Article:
After the schism, the Synod of Bishops remained under the presidency of Metropolitan Antony who, after the separation of Metropolitans Eulogius and Platon, was the undisputed leader of the Church Abroad. He commanded great prestige as a theologian, not only within the emigration but also among the other Orthodox Churches. For his outstanding achievements, he was granted the honorific title “His Beatitude,” and was thus addressed by the Serbian Patriarch and the King of Yugoslavia. 4 On the theological activities of the Metropolitan cf. Nikon, Zhizneopisanie, esp. volumes 9-17. This title is normally appropriate only for the head of an autocephalous or at least an autonomous Church. The other members of the Synod at this time were Archbishop Theophanes of Poltava and Pereyaslavl’ (retired in 1931), Archbishop Sergius of Chernomorsk (d. 1935), from 1934 Archbishop Anastasius of Kishinev, the Bishops Theophanes of Kursk (d. 1944), Hermogenes of Aksaya (d. 1944), Seraphim of Lubny (until 1945), Tikhon of Berlin (since 1938); and, as secretary until 1930 Exocustadian Macharoblidze, and thereafter Count George Grabbe (from 1978 Bishop Gregory, retired in 1986, d. 1995).
The jurisdiction consisted of the following hierarchs: Metropolitans Antony (Khrapovitsky), Innocent (Figurovsky) and Methodius (Gerasimov), Archbishops Anastasius Gribanovsky), Damian (Govorov), Theophanes (Bystrov), Gabriel (Chepur), Hermogenes (Maximov), Meletius (Zaborovsky), Nestor (Anisimov), Seraphim (Lukianov), Sergius (Petrov), and Simon (Vinogradov); and Bishops Apollinarius (Koshevoi, from 1926), Demitrius (Voznesensky, from 1934), Theodosius (Samoilovich, from 1931), John (Maximovich, from 1934), John (Shlemar, from 1931), Joasaph (Skorodumov, from 1930), Juvenal (Kilin, from 1935), Nicholas (Karpov, from 1929, d. 1932), Seraphim (Lade, from 1931), Seraphim (Sobolev), Tikhon (Lyashchenko), Tikhon (Troitsky, from 1930), Victor (Svyatin, since 1932) and Vitaly (Maximenko, from 1934). Bishop Jonah of Hankow and Bishop Michael of Alexandrovsk reposed in 1925. The bishops who went into schism were the following: Metropolitan Eulogius and his vicar bishops: Archbishops Vladimir (Tikhonitsky) and Sergius (Korolev), Bishop Benjamin (Fedchenko, joined the Moscow Patriarchate in 1931) in Western Europe; and Metropolitan Platon (Rozhdestvensky) with Bishops Adam (Philippovsky), and Arsenius (Chagovtsev) in America. The latter bishops, together with the newly-consecrated hierarchs of the North American Diocese Bishops Leontius (Turkevich), Macarius (Ilinsky), and Benjamin (Basalyga), again joined the Church Abroad in 1936.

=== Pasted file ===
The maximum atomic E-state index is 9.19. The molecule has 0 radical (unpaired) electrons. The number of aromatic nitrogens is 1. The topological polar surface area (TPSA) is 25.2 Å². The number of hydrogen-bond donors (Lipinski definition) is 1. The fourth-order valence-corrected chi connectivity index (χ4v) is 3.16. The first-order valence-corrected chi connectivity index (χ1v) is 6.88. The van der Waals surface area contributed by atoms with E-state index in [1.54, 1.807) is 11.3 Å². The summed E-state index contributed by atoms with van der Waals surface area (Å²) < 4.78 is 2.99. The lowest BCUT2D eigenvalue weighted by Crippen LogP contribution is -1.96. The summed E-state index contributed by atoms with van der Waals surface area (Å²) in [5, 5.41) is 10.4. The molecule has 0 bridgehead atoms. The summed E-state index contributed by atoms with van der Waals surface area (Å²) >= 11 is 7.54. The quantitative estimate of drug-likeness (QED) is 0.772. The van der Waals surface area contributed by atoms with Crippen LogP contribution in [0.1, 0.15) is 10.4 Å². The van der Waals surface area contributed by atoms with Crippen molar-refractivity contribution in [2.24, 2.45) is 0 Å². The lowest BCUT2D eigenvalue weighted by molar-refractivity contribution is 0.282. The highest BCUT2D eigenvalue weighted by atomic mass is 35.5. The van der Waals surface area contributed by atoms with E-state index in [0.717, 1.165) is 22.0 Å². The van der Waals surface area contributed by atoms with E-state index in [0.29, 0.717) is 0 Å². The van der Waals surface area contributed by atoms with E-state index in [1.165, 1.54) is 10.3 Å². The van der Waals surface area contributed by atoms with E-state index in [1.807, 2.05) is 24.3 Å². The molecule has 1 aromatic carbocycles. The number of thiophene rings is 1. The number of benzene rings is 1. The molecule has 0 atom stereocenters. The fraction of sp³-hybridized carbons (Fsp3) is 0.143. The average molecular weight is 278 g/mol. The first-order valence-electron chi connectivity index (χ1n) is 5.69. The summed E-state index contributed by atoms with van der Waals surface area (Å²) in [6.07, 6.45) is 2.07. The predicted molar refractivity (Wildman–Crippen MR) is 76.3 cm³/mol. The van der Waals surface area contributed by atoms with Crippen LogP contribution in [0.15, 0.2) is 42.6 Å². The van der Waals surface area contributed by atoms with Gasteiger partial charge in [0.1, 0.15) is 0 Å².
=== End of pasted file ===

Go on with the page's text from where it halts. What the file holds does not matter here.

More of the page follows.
A total of eighteen bishops belonged to the Synod after the schism in 1927. Seven bishops broke with the Synod and two new jurisdictions were established. One bishop joined the Moscow Patriarchate but remained abroad. Not included in this list are Archbishop Alexander (Nemolovsky), who lived on Athos until 1928 and then joined Metropolitan Eulogius, Metropolitan Eleutherius of Lithuania (who was subordinate to Moscow), Archbishop John of Riga and Latvia (to whom Patriarch Tikhon had granted autocephaly for his lifetime, murdered in 1934), Panteleimon of Pinsk, and Sergius of Japan. The positions of these hierarchs with regard to the Synod had not altered: they were unable to participate officially in the sessions due to their difficult circumstances but continued to recognize the Synod’s moral authority.
Thus, out of a close group of émigré bishops and bishops who had been consecrated by the Church Abroad when it was united, eighteen recognized the Synod’s authority, and eight renounced it, of whom three joined the Ecumenical Patriarchate, four established their own jurisdiction (the American Metropolia), and one joined Moscow.
In subsequent years, another seventeen more bishops joined these eighteen bishops, receiving consecration from the Synod of Bishops. New consecrations were necessary to replace hierarchs who had died and to fill those dioceses which had been left leaderless by the schism.